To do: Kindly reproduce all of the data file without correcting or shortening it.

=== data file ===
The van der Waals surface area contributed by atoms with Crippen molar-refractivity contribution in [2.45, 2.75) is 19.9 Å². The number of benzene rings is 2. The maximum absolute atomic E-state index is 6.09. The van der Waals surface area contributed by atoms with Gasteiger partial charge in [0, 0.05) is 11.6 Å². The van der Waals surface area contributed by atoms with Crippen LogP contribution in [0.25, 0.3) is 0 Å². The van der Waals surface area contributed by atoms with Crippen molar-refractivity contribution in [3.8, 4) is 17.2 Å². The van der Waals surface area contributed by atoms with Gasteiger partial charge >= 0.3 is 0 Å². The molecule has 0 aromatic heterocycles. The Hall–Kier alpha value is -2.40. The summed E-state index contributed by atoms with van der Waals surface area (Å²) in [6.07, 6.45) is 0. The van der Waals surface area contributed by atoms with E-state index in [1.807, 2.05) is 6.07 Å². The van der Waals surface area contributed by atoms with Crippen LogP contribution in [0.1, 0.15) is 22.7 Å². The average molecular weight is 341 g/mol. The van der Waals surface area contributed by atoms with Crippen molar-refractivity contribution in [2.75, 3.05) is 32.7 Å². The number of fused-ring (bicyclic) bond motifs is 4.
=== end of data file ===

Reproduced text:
The van der Waals surface area contributed by atoms with Crippen molar-refractivity contribution in [2.45, 2.75) is 19.9 Å². The number of benzene rings is 2. The maximum absolute atomic E-state index is 6.09. The van der Waals surface area contributed by atoms with Gasteiger partial charge in [0, 0.05) is 11.6 Å². The van der Waals surface area contributed by atoms with Crippen LogP contribution in [0.25, 0.3) is 0 Å². The van der Waals surface area contributed by atoms with Crippen molar-refractivity contribution in [3.8, 4) is 17.2 Å². The van der Waals surface area contributed by atoms with Gasteiger partial charge >= 0.3 is 0 Å². The molecule has 0 aromatic heterocycles. The Hall–Kier alpha value is -2.40. The summed E-state index contributed by atoms with van der Waals surface area (Å²) in [6.07, 6.45) is 0. The van der Waals surface area contributed by atoms with E-state index in [1.807, 2.05) is 6.07 Å². The van der Waals surface area contributed by atoms with Crippen LogP contribution in [0.1, 0.15) is 22.7 Å². The average molecular weight is 341 g/mol. The van der Waals surface area contributed by atoms with Crippen molar-refractivity contribution in [2.75, 3.05) is 32.7 Å². The number of fused-ring (bicyclic) bond motifs is 4.